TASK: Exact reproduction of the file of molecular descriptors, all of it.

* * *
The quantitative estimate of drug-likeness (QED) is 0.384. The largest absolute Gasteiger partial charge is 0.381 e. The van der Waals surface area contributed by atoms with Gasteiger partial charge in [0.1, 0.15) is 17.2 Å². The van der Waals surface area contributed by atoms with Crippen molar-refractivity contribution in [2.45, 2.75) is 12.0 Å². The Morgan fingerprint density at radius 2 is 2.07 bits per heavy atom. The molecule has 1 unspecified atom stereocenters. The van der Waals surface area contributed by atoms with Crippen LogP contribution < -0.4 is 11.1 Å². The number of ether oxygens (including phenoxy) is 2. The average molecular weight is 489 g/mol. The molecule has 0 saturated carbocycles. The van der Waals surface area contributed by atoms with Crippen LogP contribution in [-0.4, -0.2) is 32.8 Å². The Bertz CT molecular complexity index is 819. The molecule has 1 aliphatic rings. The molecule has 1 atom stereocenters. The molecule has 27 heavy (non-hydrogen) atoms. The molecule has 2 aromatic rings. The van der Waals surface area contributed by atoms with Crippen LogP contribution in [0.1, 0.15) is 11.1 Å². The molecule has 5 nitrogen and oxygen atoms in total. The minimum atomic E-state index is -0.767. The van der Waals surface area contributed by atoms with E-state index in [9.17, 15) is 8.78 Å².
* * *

The quantitative estimate of drug-likeness (QED) is 0.384. The largest absolute Gasteiger partial charge is 0.381 e. The van der Waals surface area contributed by atoms with Gasteiger partial charge in [0.1, 0.15) is 17.2 Å². The van der Waals surface area contributed by atoms with Crippen molar-refractivity contribution in [2.45, 2.75) is 12.0 Å². The Morgan fingerprint density at radius 2 is 2.07 bits per heavy atom. The molecule has 1 unspecified atom stereocenters. The van der Waals surface area contributed by atoms with Crippen LogP contribution < -0.4 is 11.1 Å². The number of ether oxygens (including phenoxy) is 2. The average molecular weight is 489 g/mol. The molecule has 0 saturated carbocycles. The van der Waals surface area contributed by atoms with Crippen LogP contribution in [-0.4, -0.2) is 32.8 Å². The Bertz CT molecular complexity index is 819. The molecule has 1 aliphatic rings. The molecule has 1 atom stereocenters. The molecule has 27 heavy (non-hydrogen) atoms. The molecule has 2 aromatic rings. The van der Waals surface area contributed by atoms with Crippen LogP contribution in [0.1, 0.15) is 11.1 Å². The molecule has 5 nitrogen and oxygen atoms in total. The minimum atomic E-state index is -0.767. The van der Waals surface area contributed by atoms with E-state index in [9.17, 15) is 8.78 Å².